The cup has spawned countless imitations—you could go to a Chinese market and buy endless chicken cups of plastic and porcelain for not very much money. Yet the reason that the original cup has made waves in the international news is not because of its beauty or its legacy but instead because of the sky high price which it commanded at auction today (April 8, 2014) in Hong Kong. Sotheby’s auction house reports that the chicken cup sold for a record 36 million US dollars (well, really 281.2 million Hong Kong dollars to be exact). For comparison Russia sold Alaska to the United States in 1867 for 7.2 million dollars (although if we adjust for inflation, that price goes up a good deal).
The cup was made in the Ming dynasty during the reign of Emperor Chenghua (who ruled from 1464-1487). Emperor Chenghua was the father of the renowned and righteous Hongzhi Emperor whose reign was a high water mark for the Ming. The story of Emperor Hongzhi’s boyhood however is one of terror and fear. The young crown prince was nearly snuffed out by the infamous Lady Wan, an imperial concubine of Emperor Chenghua who tried to consolidate power by surreptitiously killing off all of the emperor’s male heirs (and all of his other favorite concubines to boot). The turmoil and corruption at court spread far and wide.
I wonder if the unknown artisan—or team of artisans—who made this little cup were thinking about the problems in the imperial court and in society as they churned out a big batch of chicken cups long ago. I also wonder how they would react to the fact that this one somehow survived more than 500 years of war, upheaval, and change to end up being sold for more than a lord’s estate.
In dynastic China, the color yellow was considered to be the most beautiful and prestigious color. Yellow was symbolically linked with the land itself and the turning of tao: thus yellow became associated with the mandate of heaven–the emperor’s divine prerogative over the middle kingdom. Huang Di, the mythical first emperor of China (who was worshiped as a culture hero and a powerful magician/sage) was more commonly known as “the yellow emperor”. Yellow was extensively employed in the decoration of the royal palaces and the royal personage. During the Ming dynasty, when a yellow glaze was discovered for porcelain, it was initially the exclusive provenance of the imperial household.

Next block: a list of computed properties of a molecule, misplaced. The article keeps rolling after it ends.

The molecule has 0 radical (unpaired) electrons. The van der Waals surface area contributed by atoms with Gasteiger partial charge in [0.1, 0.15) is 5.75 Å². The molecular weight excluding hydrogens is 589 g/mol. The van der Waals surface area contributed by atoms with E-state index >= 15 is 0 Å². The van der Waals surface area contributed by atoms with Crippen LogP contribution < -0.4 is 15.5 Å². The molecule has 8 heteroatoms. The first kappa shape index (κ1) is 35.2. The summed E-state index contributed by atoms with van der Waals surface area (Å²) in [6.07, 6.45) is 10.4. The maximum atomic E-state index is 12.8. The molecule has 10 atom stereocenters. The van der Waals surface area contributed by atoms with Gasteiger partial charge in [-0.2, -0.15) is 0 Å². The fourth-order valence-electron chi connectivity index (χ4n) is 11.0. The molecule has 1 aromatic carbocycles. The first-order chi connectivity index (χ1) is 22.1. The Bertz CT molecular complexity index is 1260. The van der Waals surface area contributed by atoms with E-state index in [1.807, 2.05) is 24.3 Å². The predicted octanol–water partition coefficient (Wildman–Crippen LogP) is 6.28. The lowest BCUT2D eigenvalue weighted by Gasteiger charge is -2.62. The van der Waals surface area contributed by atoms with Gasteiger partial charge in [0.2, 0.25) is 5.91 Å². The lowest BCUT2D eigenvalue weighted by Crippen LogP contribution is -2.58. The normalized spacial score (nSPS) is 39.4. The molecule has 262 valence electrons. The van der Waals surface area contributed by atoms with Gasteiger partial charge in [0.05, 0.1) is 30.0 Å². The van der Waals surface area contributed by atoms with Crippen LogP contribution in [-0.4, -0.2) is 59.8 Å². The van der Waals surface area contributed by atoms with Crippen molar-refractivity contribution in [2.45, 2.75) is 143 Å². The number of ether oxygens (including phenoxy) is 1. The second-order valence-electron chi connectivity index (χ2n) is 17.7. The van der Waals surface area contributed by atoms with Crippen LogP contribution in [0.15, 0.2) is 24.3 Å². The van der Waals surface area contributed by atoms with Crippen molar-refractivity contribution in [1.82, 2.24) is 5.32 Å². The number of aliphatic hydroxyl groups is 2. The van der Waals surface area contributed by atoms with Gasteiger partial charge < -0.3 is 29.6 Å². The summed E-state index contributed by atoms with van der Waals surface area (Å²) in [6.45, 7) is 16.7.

Here is a stem-cup in imperial yellow from the Ming dynasty. It bears the mark of the Hongzhi period (Hongzhi reigned from 1487-1505). A five clawed dragon, the symbol of the emperor crawls along the side of the piece. The cup perfectly exemplifies the elegant lines and perfect calligraphic grace of middle Ming aesthetic ideas. Additionally the age of the hardworking and morally upstanding Hongzhi was an era of peace and happiness. Alone among all Chinese emperors in history, Hongzhi elected to marry a single wife and keep no concubines. Palace intrigues were thus kept to an all-time low (although the plan backfired somewhat when his sole heir took up a life of prodigal indulgence).
Happy Chinese New Year! Last year was the reptilian year of the snake, but this year things get all mammalian again—and what a magnificent mammal! Lunar Year 4711 is the year of the horse!
Ferrebeekeeper has shied away from writing about horses because the majestic animals have played such an important role in military and economic history (also I don’t want a bunch of patricians shouting at me about the finer details of fetlocks and snaffle bits), but, since it is now the year of the horse, I would be remiss not to post some equine highlights from those 4711 years of Chinese culture. Horses were (probably) domesticated in next door Kazakhstan about five thousand years ago, and they have had an unparalleled position in Chinese culture. Not only is Chinese mythology replete with horses, throughout the entire history of the Han people, the great perissodactyls have been pivotal as labor, military mounts, transportation, pets, status symbols, and food.
There are numerous artistic masterpieces which celebrate this long alliance of man and mount. From ancient Zhou bronzeware vessels, to terracotta tombware from the Han dynasty, to deft Sung dynasty brush paintings, to elaborate Quing jade carvings. However I have chosen to celebrate the year of the horse with a gallery of earthenware porcelain statues from the far-flung Tang Empire (which stretched farthest towards what is now Kazakhstan, the original home of domesticated horses). The Tang was an overland dynasty which looked west along the Silk Road for trade ties, artistic inspiration, and conquest. It was an era of cavalry patrols, mounted merchants, and riders of all sorts.
The Tang dynasty was also an era when porcelain glazes grew in color, depth, and complexity—yet the calligraphic exactitude of Ming glazes was still unknown. These sculptures each seem like a perfect depiction of a proud horse simultaneously coupled with an abstract painting of brown, yellow, orange, and green. What could be a better metaphor for a new year?